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Bipartisan Beef

By U.S. Sens. John Thune (R-S.D.) and Jon Tester (D-Mont.)

August 19, 2022

In South Dakota and Montana, we take our beef seriously. We may disagree with each other about which of our states produces the better tasting beef, but we share the strong view that the highest quality beef in the world is raised right here in the United States.

We also agree that the beef labeling system in our country needs to change. Currently, imported beef that is neither born nor raised in the United States, but simply finished here, is allowed to be labeled as “Product of the U.S.A.” The ground beef you picked up from the grocery store to fire up on the grill this weekend during the game could have originally come from a country half way around the world, but just because it was packaged here in the United States, there could still be a misleading label on it. At that point, the only thing that’s potentially made in the U.S.A. is the packaging it’s wrapped in — if that.

To address this, the 2002 and 2008 farm bills included mandatory country of origin labeling (MCOOL) for beef. Unfortunately, the World Trade Organization (WTO), essentially the global referee when it comes to trade between nations, ruled against the United States on MCOOL for beef. Despite our opposition, Congress repealed MCOOL in 2015. Standing up for cattle producers is, and always will be, a top priority for us, which is why we have introduced legislation that would provide a path forward for the reinstatement of MCOOL for beef.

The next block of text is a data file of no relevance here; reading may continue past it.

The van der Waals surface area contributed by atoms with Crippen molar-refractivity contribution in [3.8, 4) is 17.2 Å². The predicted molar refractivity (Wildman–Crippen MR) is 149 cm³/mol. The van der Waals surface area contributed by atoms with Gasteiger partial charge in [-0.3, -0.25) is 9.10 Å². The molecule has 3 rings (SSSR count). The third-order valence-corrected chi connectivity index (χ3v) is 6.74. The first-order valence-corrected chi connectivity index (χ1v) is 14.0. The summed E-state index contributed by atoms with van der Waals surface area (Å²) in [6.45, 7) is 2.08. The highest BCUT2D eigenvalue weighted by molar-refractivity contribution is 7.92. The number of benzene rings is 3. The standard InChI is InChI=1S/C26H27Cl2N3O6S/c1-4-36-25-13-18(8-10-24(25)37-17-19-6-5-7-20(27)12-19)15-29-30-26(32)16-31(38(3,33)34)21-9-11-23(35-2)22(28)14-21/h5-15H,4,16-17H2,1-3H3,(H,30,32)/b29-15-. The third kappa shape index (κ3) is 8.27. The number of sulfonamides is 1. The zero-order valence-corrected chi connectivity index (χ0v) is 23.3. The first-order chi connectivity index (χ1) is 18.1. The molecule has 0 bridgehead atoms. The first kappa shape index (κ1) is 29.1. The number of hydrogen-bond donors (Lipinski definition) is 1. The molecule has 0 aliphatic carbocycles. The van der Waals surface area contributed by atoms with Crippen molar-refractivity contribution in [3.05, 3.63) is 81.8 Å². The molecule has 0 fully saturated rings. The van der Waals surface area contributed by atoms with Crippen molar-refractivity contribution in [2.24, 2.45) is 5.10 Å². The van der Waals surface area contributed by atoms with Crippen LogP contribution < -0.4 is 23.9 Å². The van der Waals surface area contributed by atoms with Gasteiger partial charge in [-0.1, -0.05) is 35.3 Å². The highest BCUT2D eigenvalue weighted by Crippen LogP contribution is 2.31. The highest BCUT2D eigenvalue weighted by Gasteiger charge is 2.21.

Our American Beef Labeling Act would require the U.S. trade representative (USTR), in consultation with the U.S. secretary of agriculture, to develop a WTO-compliant means of reinstating MCOOL for beef. Specifically, our bill would give USTR six months to develop a reinstatement plan followed by a six-month window to implement it. If USTR fails to reinstate MCOOL for beef within one year of enactment, it would automatically be reinstated. That would ensure when you see a “Product of the U.S.A” label on your beef, you can trust it.

Our legislation currently has eight cosponsors in the Senate, and a bipartisan companion bill has also been introduced in the U.S. House of Representatives. We will continue working to build support from our colleagues to advance this important legislation because having transparency in labeling that benefits producers and consumers alike is just common sense.

** Note to editors: This column first appeared on